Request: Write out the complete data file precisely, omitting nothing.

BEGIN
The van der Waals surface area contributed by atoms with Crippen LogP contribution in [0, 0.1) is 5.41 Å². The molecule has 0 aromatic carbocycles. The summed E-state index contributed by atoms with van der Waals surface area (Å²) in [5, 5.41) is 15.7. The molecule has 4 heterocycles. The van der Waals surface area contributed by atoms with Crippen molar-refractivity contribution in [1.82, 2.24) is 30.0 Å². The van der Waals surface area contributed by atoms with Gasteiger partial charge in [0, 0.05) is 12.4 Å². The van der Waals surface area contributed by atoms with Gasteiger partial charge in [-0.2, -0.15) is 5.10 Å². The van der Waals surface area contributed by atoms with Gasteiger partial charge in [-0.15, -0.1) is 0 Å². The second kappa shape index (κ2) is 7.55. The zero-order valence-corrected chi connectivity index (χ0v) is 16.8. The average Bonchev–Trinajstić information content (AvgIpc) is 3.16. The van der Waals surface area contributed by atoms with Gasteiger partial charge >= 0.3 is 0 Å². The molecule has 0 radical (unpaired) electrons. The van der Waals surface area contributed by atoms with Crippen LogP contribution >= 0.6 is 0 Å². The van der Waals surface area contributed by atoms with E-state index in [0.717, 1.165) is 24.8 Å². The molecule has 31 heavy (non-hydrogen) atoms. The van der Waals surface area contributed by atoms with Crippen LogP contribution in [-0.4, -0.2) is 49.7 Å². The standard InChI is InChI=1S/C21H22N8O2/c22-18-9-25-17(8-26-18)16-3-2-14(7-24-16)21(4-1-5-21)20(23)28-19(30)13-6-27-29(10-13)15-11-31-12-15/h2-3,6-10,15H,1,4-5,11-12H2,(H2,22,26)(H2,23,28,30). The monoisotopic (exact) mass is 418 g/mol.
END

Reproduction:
The van der Waals surface area contributed by atoms with Crippen LogP contribution in [0, 0.1) is 5.41 Å². The molecule has 0 aromatic carbocycles. The summed E-state index contributed by atoms with van der Waals surface area (Å²) in [5, 5.41) is 15.7. The molecule has 4 heterocycles. The van der Waals surface area contributed by atoms with Crippen molar-refractivity contribution in [1.82, 2.24) is 30.0 Å². The van der Waals surface area contributed by atoms with Gasteiger partial charge in [0, 0.05) is 12.4 Å². The van der Waals surface area contributed by atoms with Gasteiger partial charge in [-0.2, -0.15) is 5.10 Å². The van der Waals surface area contributed by atoms with Gasteiger partial charge in [-0.15, -0.1) is 0 Å². The second kappa shape index (κ2) is 7.55. The zero-order valence-corrected chi connectivity index (χ0v) is 16.8. The average Bonchev–Trinajstić information content (AvgIpc) is 3.16. The van der Waals surface area contributed by atoms with Gasteiger partial charge >= 0.3 is 0 Å². The molecule has 0 radical (unpaired) electrons. The van der Waals surface area contributed by atoms with Crippen LogP contribution >= 0.6 is 0 Å². The van der Waals surface area contributed by atoms with E-state index in [0.717, 1.165) is 24.8 Å². The molecule has 31 heavy (non-hydrogen) atoms. The van der Waals surface area contributed by atoms with Crippen LogP contribution in [-0.4, -0.2) is 49.7 Å². The standard InChI is InChI=1S/C21H22N8O2/c22-18-9-25-17(8-26-18)16-3-2-14(7-24-16)21(4-1-5-21)20(23)28-19(30)13-6-27-29(10-13)15-11-31-12-15/h2-3,6-10,15H,1,4-5,11-12H2,(H2,22,26)(H2,23,28,30). The monoisotopic (exact) mass is 418 g/mol.